I then took 1 Peter 3:7, as an example, which says, “Likewise, husbands, live with your wives in an understanding way, showing honor to the woman as the weaker vessel, since they are heirs with you of the grace of life, so that your prayers may not be hindered.”

“Notice several things about this verse,” I said. “First, husbands are supposed to live with their wives. You cannot leave her! Then, he is to live with her in an understanding way. Here’s the good news: Men do not have to understand ‘women.’ Here’s the better news: God commands us to understand our wives, and wherever he commands, he also provides a way.”

We went further in discussing how to lead our families in devotions, ending with prayer. “I will ask for prayer requests from my family,” I said. “Then, we all get on our knees and take turns praying.”

I talked some more about the joys of teaching your children the Bible, and learning alongside them in the process.

“Make it a topic of conversation at the dinner table,” I said. “Bring up something you heard on the radio or at work and ask, ‘What does the Bible say about that?’ Challenge what you watch on television with the same questions. In so doing, you will be teaching your children to think and to live biblically.”

The next two days, the conference attendance grew, and more men told me, along with Luis and Guillermo, that they had begun leading family devotions. On the last night of the conference, almost every man came forward in response to an invitation: “All of you who want to make a public commitment, before God and each other, to learn to be the spiritual leaders in your homes, come forward and we will pray with you.” How about you, husbands and dads? Will you also take that step?

J. Mark Fox is the author of “A Faithful Man” and the pastor of Antioch Community Church on Power Line Road in Elon. You can Tweet him @jmarkfox and can find all of Mark’s books on Amazon or other online sellers. Email Mark at markfox@antiochchurch.cc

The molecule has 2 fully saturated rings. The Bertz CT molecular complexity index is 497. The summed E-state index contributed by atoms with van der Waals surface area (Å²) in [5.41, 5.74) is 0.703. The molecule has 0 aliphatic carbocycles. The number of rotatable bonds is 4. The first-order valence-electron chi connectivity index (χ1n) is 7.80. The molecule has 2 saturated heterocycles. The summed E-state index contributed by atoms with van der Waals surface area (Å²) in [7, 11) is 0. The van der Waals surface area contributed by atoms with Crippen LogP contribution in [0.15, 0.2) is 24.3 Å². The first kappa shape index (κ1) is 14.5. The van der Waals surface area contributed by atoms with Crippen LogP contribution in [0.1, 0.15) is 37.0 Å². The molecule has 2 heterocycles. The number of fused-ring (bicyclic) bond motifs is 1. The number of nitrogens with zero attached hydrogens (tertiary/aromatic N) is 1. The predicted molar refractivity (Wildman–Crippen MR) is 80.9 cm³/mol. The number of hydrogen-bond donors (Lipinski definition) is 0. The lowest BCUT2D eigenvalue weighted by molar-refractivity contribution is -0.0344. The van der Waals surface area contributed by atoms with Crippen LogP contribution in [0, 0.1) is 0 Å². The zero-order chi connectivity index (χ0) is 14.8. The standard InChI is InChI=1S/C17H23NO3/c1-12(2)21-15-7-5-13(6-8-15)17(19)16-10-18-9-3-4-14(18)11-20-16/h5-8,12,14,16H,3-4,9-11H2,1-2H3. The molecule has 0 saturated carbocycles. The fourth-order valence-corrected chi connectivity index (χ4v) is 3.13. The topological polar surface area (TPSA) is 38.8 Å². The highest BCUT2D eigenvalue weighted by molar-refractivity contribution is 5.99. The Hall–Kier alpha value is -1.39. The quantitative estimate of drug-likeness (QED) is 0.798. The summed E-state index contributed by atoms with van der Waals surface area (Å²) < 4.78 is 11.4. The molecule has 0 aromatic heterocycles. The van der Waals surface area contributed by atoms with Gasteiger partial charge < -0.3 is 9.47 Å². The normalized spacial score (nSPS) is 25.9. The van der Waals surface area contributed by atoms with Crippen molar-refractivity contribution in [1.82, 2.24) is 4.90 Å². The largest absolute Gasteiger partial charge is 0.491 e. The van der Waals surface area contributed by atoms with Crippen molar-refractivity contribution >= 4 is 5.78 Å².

Friday, February 1, 2013

The Real Radical

Over at the "The Blazing Center," Stephen Altrogge has a post entitled "Jesus Doesn’t Want Your Risk, He Wants Your Life." He says a number of things that I've been mulling over for a couple of years. I have seen what he talks about illustrated over and over again.

In all our evangelical emphasis in doing great things for God, being bold, taking risks, etc., I think, we have more often appealed to an idol of youth: the glamour of adrenaline filled risk taking. Admittedly I am more of a cautious introvert so my thoughts might be skewed the other way. But the emphasis on doing "big" things for God can play into idols that the heart has to be big.

Obviously if God calls you to be a missionary, to go overseas, to do something that is beyond your comfort zone, you should do it. But how many young people get fired up to do "the big" but haven't first had a life habit of faithfulness in the little things? It seems to me, Jesus tells us to be faithful in little before we are faithful in much.

Let me illustrate with a story. When I was a young man in youth group, I knew of some individuals who would go on "missions trips" through these high adventure programs that involved boot camp like training followed by a work trip to some exotic place with a real need. I cannot judge these individuals hearts, but by their own admission they did it at least in part to "get away for the summer." It seems the lure of excitement was primary and secondary was "oh I get to serve God too." I, on the other hand, spent a number of summers working as a camp counselor at your average run-of-the-mill Bible camp. I loved this ministry. On occasion at college mission rallies and other venues people in my situation, were subtle berated or looked down upon because we we're being bold with our summers by going overseas or taking risks for God. What was our fear? Why wouldn't we take a bold step of face for God? Didn't we love the lost? Apparently we weren't radical or adventurous enough. It was always "you need to get out of your comfort zone" by implication if you didn't not you weren't really following God.

With this, there comes into our Christianity this sort of two tier structure of average Christians verses those who "really sacrifice." It happens all the time. The missionary who gives it all up to go overseas--they are bold. But the quiet wife who sacrifices day in and day out to stay with her drunkard husband and slowly sees God's grace change him... well she wasn't bold for God. The person who takes the wild crazy adventure: they are really living for God. But the quiet Sunday School teacher who shows quiet love and long term patience with that group of rowdy boys... well that's good for them but they aren't taking any bold risks.